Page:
For most types of cancer, when a person develops a tumor, even if it hasn’t spread yet, it releases malignant cells into the bloodstream. These are the CTCs that play a key role in establishing metastasis in other organs.
Recently, it’s been demonstrated that CTCs can be isolated from the blood, allowing for their analysis. However, isolating these cells is a technical challenge due to their rareness.
For example, there are more than 37 billion cells in just 7 ml of blood, but often, just one of them might be a tumor cell. Finding this single cell is the equivalent of identifying one person within the population of five Earths.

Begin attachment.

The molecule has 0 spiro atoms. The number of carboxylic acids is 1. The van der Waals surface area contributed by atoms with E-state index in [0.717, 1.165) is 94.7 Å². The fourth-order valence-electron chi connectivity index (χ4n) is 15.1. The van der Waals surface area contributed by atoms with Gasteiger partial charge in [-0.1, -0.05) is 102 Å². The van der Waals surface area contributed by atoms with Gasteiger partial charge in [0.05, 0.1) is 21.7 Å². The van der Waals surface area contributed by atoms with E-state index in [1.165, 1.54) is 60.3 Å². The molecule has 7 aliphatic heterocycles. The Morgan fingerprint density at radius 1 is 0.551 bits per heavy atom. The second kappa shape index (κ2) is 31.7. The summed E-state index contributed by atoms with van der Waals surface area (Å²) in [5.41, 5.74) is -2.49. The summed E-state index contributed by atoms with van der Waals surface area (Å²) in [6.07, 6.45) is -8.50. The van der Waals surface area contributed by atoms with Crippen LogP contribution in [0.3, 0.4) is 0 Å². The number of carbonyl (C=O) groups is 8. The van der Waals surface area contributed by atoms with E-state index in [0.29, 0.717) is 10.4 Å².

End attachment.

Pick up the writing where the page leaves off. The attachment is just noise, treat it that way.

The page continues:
Current cell-sorting methods (including flow cytometry and density gradient centrifugation) don’t have sufficient sensitivity and specificity to isolate CTCs. These methods would need to be 100x more sensitive to be effective.
Even the CellSearch system, considered the “gold standard” when it comes to CTC technologies, relies on the existence of specific proteins on the cell membrane to capture CTCs. However, cancer cells often undergo a process where these proteins are downregulated, limiting the capture of them.
Delee’s technology, in contrast, isolates CTCs regardless of the level of proteins expressed on their membranes. This enables its device to capture cells other technologies can’t.
Here’s how Delee’s CytoCatch system works:
Once a blood sample has been extracted using conventional methods, CytoCatch isolates the CTCs by implementing micromanipulation techniques.